Saving Newspapers by Changing the Law
By Kristopher A. Nelson
in May 2009
800 words / 4 min.
Tweet Share Image by Getty Images via Daylife In an article entitled, Lawyers: To Save Newspapers, Let’s Destroy Pretty Much Everything Else Good, the always-interesting Techdirt reacts to a recent Washington Post opinion piece about “saving” newspapers, and argues, “It’s time to stop having Congress keep passing laws that stop innovation in hopes that legacy industries magically […]
Please note that this post is from 2009. Evaluate with care and in light of later events.
Image by Getty Images via Daylife
In an article entitled, Lawyers: To Save Newspapers, Let’s Destroy Pretty Much Everything Else Good, the always-interesting Techdirt reacts to a recent Washington Post opinion piece about “saving” newspapers, and argues, “It’s time to stop having Congress keep passing laws that stop innovation in hopes that legacy industries magically come up with faster horses.”
The article Mr. Masnick is reacting to, Laws that Could Save Journalism, is in Saturday’s Washington Post. It was written by Bruce W. Sanford and Bruce D. Brown, two lawyers with a great deal of experience in the laws impacting the news industry.
Mr. Sanford is an attorney at Baker Hostetler and is general counsel to the Society of Professional Journalists and has advised many media clients, as well as worked on First Amendment and libel cases throughout the country. Mr. Brown is also an attorney at Baker Hostetler, focusing on media law, privacy, newsgathering and copyright.
They begin by saying that massive changes are needed in the law to save journalism:
Unless Congress embarks on far-reaching change in public policy to maintain the viability of journalism as it evolves online, we will soon find ourselves with the remnants of a broken industry incapable of providing the knowledge necessary to manage life in a complex world. Journalism does not need a bailout, but it does need a sort of “recovery act” to bring the legal landscape in line with today’s publishing technologies.
They have a very good point when they say, “Google’s products (and profit) would look a lot different if, for example, the law said it had to obtain copyright permissions in order to copy and index Web sites.” In fact, it seems very likely in this scenario that Google would not exist at all, and we may never have had the Internet revolution (with both its positive and negative aspects) at all.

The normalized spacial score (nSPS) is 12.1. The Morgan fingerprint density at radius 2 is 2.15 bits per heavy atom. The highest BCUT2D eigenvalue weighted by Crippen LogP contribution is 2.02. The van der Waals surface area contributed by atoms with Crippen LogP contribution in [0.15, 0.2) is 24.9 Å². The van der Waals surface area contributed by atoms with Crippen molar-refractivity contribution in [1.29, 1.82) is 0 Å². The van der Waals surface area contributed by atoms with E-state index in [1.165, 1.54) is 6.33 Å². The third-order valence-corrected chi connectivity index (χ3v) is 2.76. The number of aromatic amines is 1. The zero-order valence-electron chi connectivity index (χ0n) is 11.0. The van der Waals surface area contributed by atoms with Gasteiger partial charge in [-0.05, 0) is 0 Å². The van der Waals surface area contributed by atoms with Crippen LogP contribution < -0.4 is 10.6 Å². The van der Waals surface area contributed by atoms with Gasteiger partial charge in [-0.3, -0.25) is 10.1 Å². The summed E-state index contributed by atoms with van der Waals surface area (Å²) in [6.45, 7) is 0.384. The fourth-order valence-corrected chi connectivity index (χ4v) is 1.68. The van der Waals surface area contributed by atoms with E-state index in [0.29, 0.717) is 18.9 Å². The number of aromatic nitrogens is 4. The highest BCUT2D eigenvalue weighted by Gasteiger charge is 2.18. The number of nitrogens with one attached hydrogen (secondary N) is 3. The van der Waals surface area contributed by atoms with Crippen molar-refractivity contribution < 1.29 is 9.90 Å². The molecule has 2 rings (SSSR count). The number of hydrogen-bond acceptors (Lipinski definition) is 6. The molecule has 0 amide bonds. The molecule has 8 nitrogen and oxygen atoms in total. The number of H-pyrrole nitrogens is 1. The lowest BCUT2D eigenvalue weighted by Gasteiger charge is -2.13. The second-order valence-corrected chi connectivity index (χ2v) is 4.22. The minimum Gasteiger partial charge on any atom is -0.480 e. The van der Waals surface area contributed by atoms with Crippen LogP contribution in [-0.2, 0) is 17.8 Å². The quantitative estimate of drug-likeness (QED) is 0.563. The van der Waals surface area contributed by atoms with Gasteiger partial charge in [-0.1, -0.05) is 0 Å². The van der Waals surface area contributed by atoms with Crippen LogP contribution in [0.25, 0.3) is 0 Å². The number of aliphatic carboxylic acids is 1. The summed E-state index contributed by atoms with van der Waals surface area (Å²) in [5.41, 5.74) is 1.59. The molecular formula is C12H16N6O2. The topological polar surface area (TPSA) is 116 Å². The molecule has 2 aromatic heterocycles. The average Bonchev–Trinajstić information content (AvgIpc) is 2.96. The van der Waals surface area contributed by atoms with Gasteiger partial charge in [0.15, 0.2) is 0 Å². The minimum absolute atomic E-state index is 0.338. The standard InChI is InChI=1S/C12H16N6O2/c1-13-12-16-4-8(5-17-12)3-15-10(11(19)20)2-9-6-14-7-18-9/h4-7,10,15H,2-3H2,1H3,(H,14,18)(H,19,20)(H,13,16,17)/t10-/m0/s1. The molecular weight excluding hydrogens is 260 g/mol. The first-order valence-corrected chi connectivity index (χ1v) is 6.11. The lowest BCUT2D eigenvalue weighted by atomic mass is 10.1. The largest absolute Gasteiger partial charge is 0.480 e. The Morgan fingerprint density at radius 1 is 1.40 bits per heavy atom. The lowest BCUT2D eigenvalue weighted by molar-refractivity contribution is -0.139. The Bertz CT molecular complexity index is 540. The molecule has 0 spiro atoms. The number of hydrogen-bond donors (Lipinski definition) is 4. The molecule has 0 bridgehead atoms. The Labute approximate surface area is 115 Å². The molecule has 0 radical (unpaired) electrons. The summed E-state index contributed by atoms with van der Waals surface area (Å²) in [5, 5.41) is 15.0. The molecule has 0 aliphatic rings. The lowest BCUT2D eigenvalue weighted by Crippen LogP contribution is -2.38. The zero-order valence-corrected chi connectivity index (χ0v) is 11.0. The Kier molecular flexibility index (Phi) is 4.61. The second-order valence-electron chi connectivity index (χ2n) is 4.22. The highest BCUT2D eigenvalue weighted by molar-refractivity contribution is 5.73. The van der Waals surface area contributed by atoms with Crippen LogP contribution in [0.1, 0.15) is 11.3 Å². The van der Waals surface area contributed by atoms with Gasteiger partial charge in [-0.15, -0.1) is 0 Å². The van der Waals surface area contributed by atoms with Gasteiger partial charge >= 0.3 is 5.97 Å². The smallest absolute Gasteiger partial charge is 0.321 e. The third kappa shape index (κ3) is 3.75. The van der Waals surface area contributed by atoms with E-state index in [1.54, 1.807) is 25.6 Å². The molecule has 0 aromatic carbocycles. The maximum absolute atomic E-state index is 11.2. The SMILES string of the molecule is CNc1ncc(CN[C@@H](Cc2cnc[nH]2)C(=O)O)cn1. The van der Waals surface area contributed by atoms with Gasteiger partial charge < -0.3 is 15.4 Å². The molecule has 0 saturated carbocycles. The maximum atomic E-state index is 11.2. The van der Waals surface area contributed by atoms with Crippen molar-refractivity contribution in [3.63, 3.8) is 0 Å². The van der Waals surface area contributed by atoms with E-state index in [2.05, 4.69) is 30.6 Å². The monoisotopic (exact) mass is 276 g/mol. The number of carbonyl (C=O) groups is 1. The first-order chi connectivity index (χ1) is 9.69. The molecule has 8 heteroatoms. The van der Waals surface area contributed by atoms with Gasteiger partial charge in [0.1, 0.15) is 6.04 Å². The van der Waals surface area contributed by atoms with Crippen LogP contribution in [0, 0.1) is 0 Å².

After suggesting a number of other protectionist changes, they propose loosening antitrust laws to “protect the public interest:”
As noted in the Kerry hearing, publishers need collective pricing policies for their Web sites to finally break out of the expectation of free content that is afflicting the industry. Antitrust immunity is necessary because most individual news sites can’t go it alone by walling off their content for fees – readers will simply jump to sites that are still free.
A temporary antitrust shelter would serve the public interest by enabling the industry to take steps today to preserve for tomorrow the journalism that benefits us all.
The article strikes me as a misguided attempt to maintain the status quo in the face of competition from new competitors. Buggy whip makers tried desperately to cling to the old ways when the automobile began to cut into their business, and the music industry has been fighting the same sort of losing battle for years.
This is not to say that I believe journalism does not deserve protection and support, even government provided support, during the current climiate of shifting business models. It is easy during such radical shifts to lose the good with the newly inefficient, and journalism is too critical to our society to allow it to fall by the wayside.
But is it really going away? Blogging serves the role of early newspapers and pamphlets in this country. They too were quickly written and widely distributed, often outside of traditional business entities. (Think of Thomas Paine, Benjamin Franklin, or the Federalist Papers.) Why should the existing corporate structure of the newspaper need to exist merely to protect journalism and the free press? This is corporate protectionism at its finest, buried under an honest desire to protect and preserve journalism and the First Amendment.
While I am certainly not a libertarian proponent of the glory of the free market, I do believe that markets are key indicators of viability, and often better than the government at selecting more efficient and more optimal outcomes that benefit society as a whole. Changing the laws to protect newspapers from market forces is, I think, the wrong approach. Business must adapt. Permitting them to do otherwise merely creates GMs and Chryslers. On the other hand, changing laws to protect the concept of journalism – that I could support. I bet such suggestions would look very different from those proposed by Sanford and Brown.
Techdirt has more point-by-point rebuttals, as does Public Knowledge.
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